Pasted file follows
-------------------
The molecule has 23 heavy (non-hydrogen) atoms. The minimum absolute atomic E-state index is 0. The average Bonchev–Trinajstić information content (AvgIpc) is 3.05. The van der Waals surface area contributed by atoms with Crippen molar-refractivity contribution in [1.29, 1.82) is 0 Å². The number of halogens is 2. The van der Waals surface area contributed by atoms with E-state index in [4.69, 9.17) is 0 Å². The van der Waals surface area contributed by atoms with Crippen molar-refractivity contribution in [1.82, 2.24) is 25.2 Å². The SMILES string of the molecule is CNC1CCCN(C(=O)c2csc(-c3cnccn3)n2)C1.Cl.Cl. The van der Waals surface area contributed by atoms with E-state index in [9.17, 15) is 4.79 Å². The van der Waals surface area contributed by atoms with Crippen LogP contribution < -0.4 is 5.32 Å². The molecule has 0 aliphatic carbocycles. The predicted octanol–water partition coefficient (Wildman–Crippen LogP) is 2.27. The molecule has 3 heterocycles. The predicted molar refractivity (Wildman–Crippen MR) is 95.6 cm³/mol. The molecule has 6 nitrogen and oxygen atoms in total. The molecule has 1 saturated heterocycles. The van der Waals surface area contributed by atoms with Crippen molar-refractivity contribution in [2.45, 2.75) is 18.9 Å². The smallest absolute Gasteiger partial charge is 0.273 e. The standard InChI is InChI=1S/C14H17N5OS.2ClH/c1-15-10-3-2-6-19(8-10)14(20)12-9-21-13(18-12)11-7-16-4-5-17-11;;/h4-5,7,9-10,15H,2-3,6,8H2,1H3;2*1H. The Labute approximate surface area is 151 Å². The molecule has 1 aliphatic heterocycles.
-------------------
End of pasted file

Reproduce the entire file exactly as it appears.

The molecule has 23 heavy (non-hydrogen) atoms. The minimum absolute atomic E-state index is 0. The average Bonchev–Trinajstić information content (AvgIpc) is 3.05. The van der Waals surface area contributed by atoms with Crippen molar-refractivity contribution in [1.29, 1.82) is 0 Å². The number of halogens is 2. The van der Waals surface area contributed by atoms with E-state index in [4.69, 9.17) is 0 Å². The van der Waals surface area contributed by atoms with Crippen molar-refractivity contribution in [1.82, 2.24) is 25.2 Å². The SMILES string of the molecule is CNC1CCCN(C(=O)c2csc(-c3cnccn3)n2)C1.Cl.Cl. The van der Waals surface area contributed by atoms with E-state index in [9.17, 15) is 4.79 Å². The van der Waals surface area contributed by atoms with Crippen LogP contribution < -0.4 is 5.32 Å². The molecule has 0 aliphatic carbocycles. The predicted octanol–water partition coefficient (Wildman–Crippen LogP) is 2.27. The molecule has 3 heterocycles. The predicted molar refractivity (Wildman–Crippen MR) is 95.6 cm³/mol. The molecule has 6 nitrogen and oxygen atoms in total. The molecule has 1 saturated heterocycles. The van der Waals surface area contributed by atoms with Crippen molar-refractivity contribution in [2.45, 2.75) is 18.9 Å². The smallest absolute Gasteiger partial charge is 0.273 e. The standard InChI is InChI=1S/C14H17N5OS.2ClH/c1-15-10-3-2-6-19(8-10)14(20)12-9-21-13(18-12)11-7-16-4-5-17-11;;/h4-5,7,9-10,15H,2-3,6,8H2,1H3;2*1H. The Labute approximate surface area is 151 Å². The molecule has 1 aliphatic heterocycles.